Guides and instructions on DIY work always assume one thing; that everything will pan out perfectly in the order the guide suggests.
I have learned that this, for the majority of the time, simply doesn’t happen.
As a consequence I am reminded once more that there is a reason many of us pay professionals to do the job for us.
On the flip side of this, the current “project” I’m working on during my days off has had its obstacles but by overcoming these and hopefully succeeding in my task, I shall gain a great level of satisfaction; something that can’t be bought.
The majority of the fencing surrounding our garden has seen better days and after obtaining some quotes for the work I decided to look into what was involved should I choose to take it on.
I sought advice from some friends and consulted a few guides on the internet and it seemed straightforward.
Biting the bullet and calculating that I could do the job for considerably less than a professional would quote, I ordered the goods. Once it all arrived and I transferred it all to the garden I set about digging out the old concrete bases.
That’s where the first problem came, in the form of a fence post stake almost totally concreted in.
Failing to lever it up, which most guides suggest is a straightforward job to do of course, a good friend loaned me an air breaker and transformer (not the robot type) and I attacked the obstinate annoyance with gusto.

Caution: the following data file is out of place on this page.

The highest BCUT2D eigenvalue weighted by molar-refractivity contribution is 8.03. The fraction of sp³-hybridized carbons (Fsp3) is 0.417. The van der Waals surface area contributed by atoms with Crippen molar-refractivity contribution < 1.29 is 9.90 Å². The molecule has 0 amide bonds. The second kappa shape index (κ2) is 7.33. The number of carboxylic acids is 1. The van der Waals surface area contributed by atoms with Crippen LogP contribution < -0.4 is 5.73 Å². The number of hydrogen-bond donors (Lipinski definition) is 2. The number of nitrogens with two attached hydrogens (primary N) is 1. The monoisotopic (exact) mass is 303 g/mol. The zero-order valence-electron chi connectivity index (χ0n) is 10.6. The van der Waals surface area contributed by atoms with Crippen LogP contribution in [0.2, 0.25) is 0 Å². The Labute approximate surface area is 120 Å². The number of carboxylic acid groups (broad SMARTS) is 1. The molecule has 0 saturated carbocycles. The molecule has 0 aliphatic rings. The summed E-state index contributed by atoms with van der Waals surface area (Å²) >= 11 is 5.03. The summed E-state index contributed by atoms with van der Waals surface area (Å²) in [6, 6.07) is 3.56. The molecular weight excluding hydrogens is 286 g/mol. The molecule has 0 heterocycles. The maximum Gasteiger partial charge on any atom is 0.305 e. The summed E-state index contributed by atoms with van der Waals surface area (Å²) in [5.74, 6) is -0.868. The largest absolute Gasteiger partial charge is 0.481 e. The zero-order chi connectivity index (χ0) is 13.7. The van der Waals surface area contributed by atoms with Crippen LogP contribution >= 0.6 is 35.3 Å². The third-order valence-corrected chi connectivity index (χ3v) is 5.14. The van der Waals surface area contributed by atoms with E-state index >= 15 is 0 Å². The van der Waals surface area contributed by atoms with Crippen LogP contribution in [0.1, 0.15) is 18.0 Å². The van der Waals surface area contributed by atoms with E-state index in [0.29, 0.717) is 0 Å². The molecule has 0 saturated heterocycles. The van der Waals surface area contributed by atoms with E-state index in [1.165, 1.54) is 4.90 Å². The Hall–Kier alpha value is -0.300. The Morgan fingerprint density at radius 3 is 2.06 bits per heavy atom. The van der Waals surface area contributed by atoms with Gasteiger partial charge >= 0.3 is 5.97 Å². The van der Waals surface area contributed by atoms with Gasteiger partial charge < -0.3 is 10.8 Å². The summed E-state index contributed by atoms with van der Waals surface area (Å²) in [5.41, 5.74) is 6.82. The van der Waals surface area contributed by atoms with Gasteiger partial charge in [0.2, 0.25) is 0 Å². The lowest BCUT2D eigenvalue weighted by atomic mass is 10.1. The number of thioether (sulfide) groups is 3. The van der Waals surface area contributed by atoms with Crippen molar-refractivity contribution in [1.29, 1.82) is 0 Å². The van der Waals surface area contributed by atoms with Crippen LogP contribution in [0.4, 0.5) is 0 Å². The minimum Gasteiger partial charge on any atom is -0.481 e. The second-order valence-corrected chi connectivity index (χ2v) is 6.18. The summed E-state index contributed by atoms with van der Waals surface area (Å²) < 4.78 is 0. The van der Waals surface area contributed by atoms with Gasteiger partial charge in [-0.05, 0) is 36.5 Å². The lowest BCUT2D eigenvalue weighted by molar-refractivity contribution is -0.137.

So much gusto that I managed to lodge it chisel-deep in the grey behemoth!
The guide, yet again, didn’t tell me how to remove it, so brute force took over.
Straining every sinew and surely pulling harder than the gravitational tug of a black hole, the tool which wasn’t mine-and-I-really-didn’t-want-to-break came free.
Measuring, levelling and setting the posts in fresh concrete, I began to install the new panels one-by-one.
Suffice to say they are still up almost a week later, with no signs yet of collapsing. I’m still working on the bottom section of the garden but thankfully haven’t needed to use the breaker again.
What I’ve learned most during this task more than I’ve learned doing other DIY jobs, is that the only way to get around these sorts of problems is to experience them.
Books and guides are great, but they assume that everything prior to you starting is correct and as should be; quite often this isn’t the case.
By doing the job myself, I’ve found that I’ve gained confidence and immense satisfaction that I’ve done it – and of course I’ve kept a fair few notes in my wallet!
Read more from J-P here.